Bramham (All Saints)

BRAMHAM (All Saints), a parish, in the Upper division of the wapentake of Barkstone-Ash, W. riding of York; comprising the townships of Bramham-with-Oglethorpe and Clifford, with the modern village of Boston; and containing 2760 inhabitants, of whom 1194 are in the township of Bramham-with-Oglethorpe, 4¼ miles (S. S. E.) from Wetherby. A battle was fought here in 1408, between Sir Thomas Rokeby, sheriff of Yorkshire, and the Earl of Northumberland, in which the earl was defeated and slain, and by which the possession of the county was secured to Henry IV. The extensive village of Bramham is pleasantly situated in the vale of a small rivulet, on the great north road; the neighbourhood is undulated, and abounds with rich and beautiful scenery. There are good stone-quarries for building and other purposes. The living is a discharged vicarage, valued in the king's books at £6. 7. 6.; net income, £159; patrons and appropriators, the Dean and Canons of Christ-Church, Oxford. The church is an ancient and elegant structure, in the decorated English style. There are chapels, forming separate incumbencies, at Boston and Clifford; and places of worship in the parish for Wesleyans and Ranters. Visible remains of the Watling-street exist on Bramham Moor, a mile north of the village: from the middle of this moor is an extensive prospect of a well-cultivated district, which abounds with freestone, limestone, and coal.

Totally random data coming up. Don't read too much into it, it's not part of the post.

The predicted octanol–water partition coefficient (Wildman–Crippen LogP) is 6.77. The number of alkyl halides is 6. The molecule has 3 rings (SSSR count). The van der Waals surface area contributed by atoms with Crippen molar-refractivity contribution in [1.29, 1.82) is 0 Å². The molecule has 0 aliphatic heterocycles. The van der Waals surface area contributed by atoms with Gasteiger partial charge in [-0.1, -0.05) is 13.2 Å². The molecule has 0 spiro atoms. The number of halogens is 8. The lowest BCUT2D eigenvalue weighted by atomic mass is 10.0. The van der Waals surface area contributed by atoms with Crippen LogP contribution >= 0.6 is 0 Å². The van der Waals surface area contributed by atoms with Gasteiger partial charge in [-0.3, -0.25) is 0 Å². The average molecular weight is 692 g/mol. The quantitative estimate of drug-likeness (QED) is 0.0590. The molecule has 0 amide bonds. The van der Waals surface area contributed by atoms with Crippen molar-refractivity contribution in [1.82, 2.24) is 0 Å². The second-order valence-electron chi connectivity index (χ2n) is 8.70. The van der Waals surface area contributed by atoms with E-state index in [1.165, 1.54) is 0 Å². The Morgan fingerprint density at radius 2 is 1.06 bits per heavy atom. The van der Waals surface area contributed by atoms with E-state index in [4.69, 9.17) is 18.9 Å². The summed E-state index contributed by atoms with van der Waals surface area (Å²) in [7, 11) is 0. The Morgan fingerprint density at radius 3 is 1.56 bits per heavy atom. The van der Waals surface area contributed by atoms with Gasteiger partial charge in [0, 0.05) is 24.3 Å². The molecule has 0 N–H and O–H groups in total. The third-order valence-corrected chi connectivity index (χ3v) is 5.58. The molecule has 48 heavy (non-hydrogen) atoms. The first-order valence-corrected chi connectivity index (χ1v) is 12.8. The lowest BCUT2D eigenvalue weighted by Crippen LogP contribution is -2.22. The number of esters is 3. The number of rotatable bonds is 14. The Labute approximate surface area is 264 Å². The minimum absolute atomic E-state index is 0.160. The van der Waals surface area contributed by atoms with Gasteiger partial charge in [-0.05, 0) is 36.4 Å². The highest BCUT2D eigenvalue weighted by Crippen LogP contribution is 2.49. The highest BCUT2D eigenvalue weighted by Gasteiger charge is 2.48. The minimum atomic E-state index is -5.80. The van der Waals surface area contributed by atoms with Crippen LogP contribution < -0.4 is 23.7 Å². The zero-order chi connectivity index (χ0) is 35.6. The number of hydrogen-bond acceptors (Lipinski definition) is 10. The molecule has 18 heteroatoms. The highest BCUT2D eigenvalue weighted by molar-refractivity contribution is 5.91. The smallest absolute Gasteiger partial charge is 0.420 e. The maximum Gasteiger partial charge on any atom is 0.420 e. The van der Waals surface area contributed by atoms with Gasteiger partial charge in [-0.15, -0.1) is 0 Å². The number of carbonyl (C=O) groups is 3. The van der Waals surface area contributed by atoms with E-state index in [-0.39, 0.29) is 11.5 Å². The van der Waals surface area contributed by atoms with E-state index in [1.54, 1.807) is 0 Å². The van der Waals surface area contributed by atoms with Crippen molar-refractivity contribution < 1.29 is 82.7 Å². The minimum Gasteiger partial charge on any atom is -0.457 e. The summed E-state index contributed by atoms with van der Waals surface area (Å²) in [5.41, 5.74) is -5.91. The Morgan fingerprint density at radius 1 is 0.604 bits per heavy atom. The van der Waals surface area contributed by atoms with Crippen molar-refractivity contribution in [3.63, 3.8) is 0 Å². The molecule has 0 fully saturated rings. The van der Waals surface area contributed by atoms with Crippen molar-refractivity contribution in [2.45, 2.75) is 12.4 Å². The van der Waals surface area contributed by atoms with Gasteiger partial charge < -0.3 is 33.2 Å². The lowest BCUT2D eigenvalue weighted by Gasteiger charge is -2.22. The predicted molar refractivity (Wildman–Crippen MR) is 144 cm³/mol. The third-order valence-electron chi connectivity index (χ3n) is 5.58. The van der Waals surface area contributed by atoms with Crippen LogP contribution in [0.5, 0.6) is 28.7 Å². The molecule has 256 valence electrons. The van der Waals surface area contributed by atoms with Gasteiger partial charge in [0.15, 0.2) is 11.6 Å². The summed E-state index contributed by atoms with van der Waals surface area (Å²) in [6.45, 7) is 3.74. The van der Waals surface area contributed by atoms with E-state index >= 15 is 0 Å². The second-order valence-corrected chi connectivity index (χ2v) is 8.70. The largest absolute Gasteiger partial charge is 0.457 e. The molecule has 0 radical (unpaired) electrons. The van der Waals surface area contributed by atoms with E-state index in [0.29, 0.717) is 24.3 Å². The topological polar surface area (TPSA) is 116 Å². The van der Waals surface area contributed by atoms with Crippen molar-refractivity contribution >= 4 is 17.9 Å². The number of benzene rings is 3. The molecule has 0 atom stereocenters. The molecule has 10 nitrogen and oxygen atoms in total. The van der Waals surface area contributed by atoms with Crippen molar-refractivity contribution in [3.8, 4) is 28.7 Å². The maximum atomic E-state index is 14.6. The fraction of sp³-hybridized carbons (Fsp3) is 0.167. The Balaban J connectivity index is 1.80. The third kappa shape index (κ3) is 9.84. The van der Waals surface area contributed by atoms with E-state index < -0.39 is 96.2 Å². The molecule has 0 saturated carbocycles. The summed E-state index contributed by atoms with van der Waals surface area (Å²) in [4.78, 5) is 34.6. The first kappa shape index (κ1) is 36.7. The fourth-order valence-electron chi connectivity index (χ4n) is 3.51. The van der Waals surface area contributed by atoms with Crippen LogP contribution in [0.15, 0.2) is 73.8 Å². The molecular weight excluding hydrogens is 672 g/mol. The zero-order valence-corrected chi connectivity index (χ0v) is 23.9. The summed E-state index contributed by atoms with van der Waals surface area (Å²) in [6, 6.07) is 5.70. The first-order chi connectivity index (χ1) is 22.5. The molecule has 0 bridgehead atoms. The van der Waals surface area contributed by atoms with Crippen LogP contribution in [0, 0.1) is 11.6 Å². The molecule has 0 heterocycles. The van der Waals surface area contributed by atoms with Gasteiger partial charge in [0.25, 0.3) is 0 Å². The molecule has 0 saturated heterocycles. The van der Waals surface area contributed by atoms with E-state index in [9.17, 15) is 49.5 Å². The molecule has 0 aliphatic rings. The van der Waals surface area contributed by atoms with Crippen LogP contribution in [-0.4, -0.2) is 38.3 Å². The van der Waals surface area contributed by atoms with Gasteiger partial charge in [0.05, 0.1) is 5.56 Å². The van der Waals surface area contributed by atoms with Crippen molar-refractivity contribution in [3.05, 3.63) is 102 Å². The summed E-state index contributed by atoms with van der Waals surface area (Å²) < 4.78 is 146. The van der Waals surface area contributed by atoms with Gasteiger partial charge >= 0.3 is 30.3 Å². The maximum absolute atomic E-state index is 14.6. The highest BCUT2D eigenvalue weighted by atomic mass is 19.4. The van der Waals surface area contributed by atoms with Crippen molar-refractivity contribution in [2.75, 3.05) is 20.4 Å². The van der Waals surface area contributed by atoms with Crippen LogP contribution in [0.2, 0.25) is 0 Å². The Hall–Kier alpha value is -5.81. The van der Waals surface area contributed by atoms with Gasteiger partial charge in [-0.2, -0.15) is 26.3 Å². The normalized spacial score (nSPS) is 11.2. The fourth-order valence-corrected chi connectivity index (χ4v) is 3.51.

Transcribed from A Topographical Dictionary of England, by Samuel Lewis, 7th edition, published in 1848.

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